“Effortless Action”: The Wu-Wei of Confucius
There has been a lot of attention in recent years on flow—complete absorption in a task that it almost seems effortless. The modern pursuit of flow—how to achieve it, how to maintain it—appeals to our career-driven culture. Who wouldn’t want to achieve more with a feeling of ease? But the roots of flow go back to Confucius, who claimed to have achieved “effortless action,” or what the Chinese calledwu-wei.
Edward Slingerland, an internationally renowned expert on Chinese thought and cognitive science, and a Professor of Asian Studies and Canada Research Chair in Chinese Thought and Embodied Cognition at the University of British Columbia, explains the ancient philosophical teachings that will make you think of flow differently. In his latest book, the critically acclaimed Trying Not to Try: The Art and Science of Spontaneity, Slingerland explores the neuroscience behind eastern philosophies. The teachings of Confucious, Laozi, Mencius, and Zhuangzi are understood from a scientific perspective.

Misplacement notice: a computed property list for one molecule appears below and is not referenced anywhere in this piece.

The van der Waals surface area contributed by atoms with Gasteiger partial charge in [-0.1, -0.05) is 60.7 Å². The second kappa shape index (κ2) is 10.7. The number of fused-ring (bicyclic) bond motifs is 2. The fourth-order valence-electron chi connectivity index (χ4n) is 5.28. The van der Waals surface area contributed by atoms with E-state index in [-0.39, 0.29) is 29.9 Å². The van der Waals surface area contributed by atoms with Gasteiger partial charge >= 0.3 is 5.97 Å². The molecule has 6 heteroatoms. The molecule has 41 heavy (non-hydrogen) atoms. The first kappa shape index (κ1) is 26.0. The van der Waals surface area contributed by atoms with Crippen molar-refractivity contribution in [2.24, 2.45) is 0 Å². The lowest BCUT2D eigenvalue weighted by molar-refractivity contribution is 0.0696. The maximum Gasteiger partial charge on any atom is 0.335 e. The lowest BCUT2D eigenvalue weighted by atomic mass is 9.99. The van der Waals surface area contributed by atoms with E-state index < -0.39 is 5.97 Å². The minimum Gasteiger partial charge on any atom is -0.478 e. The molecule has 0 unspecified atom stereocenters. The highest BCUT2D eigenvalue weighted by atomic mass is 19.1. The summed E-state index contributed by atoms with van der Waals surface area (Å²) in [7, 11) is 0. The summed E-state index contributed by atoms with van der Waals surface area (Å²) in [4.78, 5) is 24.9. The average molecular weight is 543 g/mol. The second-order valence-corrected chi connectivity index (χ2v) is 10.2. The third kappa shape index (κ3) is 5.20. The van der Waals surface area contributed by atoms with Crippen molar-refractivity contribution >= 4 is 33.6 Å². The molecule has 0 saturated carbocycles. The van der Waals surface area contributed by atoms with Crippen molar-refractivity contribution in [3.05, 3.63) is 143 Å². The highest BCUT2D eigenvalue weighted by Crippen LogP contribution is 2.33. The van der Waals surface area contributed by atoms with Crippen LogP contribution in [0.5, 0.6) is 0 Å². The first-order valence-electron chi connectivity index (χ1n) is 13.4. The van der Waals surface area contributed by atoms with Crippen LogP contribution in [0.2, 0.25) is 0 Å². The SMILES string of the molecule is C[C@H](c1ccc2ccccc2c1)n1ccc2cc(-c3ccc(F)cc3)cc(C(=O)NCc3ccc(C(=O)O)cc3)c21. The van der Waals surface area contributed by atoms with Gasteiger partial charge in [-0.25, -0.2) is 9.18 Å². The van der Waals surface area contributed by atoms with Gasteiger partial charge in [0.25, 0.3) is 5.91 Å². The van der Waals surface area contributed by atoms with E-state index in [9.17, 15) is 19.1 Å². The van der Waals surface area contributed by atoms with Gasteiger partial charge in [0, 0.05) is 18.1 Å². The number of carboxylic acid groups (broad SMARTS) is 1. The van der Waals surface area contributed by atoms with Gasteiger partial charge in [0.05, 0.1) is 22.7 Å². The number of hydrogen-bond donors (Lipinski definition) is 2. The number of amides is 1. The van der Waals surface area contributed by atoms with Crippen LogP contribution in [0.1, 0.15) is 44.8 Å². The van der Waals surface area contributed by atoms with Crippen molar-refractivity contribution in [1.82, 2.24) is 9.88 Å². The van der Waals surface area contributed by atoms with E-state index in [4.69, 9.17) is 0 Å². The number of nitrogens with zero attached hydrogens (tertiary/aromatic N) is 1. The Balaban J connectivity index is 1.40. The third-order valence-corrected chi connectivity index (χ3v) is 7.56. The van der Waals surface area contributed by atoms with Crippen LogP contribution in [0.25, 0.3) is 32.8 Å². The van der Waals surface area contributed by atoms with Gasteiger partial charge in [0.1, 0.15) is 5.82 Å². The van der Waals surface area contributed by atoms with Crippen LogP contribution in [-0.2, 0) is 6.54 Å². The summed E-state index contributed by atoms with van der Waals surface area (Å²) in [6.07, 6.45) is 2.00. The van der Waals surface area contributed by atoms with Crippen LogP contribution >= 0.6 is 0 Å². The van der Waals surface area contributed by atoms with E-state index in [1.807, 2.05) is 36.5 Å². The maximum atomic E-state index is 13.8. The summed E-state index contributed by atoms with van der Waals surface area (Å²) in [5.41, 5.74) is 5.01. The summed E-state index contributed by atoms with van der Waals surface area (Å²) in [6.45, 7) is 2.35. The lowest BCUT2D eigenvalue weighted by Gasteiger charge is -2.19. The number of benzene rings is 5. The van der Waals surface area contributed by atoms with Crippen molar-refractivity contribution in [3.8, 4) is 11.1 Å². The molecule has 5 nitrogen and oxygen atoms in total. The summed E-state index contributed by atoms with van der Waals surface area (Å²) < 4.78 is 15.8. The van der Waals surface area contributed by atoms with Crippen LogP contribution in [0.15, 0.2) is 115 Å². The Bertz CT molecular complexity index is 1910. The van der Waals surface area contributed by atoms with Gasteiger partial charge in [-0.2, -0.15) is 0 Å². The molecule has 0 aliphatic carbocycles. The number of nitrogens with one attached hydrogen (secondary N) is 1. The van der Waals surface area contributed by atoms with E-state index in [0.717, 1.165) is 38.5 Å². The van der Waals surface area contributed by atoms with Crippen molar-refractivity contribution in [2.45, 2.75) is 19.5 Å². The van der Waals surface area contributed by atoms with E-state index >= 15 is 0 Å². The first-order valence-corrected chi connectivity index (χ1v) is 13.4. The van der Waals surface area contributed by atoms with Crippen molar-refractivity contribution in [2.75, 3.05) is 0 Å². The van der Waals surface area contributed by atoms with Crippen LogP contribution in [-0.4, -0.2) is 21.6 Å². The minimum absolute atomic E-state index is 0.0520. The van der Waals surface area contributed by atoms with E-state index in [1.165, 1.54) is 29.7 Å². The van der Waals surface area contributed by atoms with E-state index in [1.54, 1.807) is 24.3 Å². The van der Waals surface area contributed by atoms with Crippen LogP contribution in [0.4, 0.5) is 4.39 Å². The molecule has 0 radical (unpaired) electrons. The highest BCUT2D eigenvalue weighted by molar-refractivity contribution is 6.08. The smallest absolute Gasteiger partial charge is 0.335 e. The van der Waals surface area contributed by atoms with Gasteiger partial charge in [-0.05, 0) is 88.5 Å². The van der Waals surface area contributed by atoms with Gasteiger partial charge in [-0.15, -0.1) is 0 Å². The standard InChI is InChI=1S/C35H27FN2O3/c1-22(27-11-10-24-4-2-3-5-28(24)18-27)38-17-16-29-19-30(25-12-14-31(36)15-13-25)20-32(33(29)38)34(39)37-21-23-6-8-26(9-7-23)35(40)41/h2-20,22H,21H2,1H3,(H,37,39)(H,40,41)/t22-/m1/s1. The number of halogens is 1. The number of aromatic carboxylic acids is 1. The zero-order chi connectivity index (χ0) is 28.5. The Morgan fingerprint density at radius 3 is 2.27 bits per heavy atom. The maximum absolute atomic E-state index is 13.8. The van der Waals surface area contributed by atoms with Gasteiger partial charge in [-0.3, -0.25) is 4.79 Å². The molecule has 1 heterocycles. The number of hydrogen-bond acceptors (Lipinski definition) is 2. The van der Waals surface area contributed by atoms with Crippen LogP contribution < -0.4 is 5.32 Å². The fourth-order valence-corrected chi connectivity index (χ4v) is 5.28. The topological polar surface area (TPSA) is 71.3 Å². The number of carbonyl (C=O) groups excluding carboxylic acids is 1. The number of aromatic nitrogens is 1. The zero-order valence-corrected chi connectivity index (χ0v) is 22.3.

The practical insights of Slingerland’s findings are broken down in Big Think Mentor’s 5-part workshop that teaches how to reach a state of wu-wei. It also explains the many benefits: greater spontaneity makes one irresistible to others. The ancient Chinese understood it as reaching a state of influence and exponential success. The flow that we strive for in the modern era seems incomplete compared to the wisdom taught by ancient Chinese philosophies.
Slingerland explains how Confucius achieved wu-wei, quoting the philosopher: “’I could follow my heart’s desires and never transgress the bounds.’” The workshop explores the significance of his rituals, practice, and study of which Slingerland says: “He’s completely transformed his nature through these practices.”
To learn more about the journey of Confucius and other masters to attain a state of wu-wei, take advantage of our limited time offer of a free trial to Big Think Mentor. Learn from this and other innovative workshops taught by leading thinkers. To subscribe for your free trial, visit Big Think Mentor.
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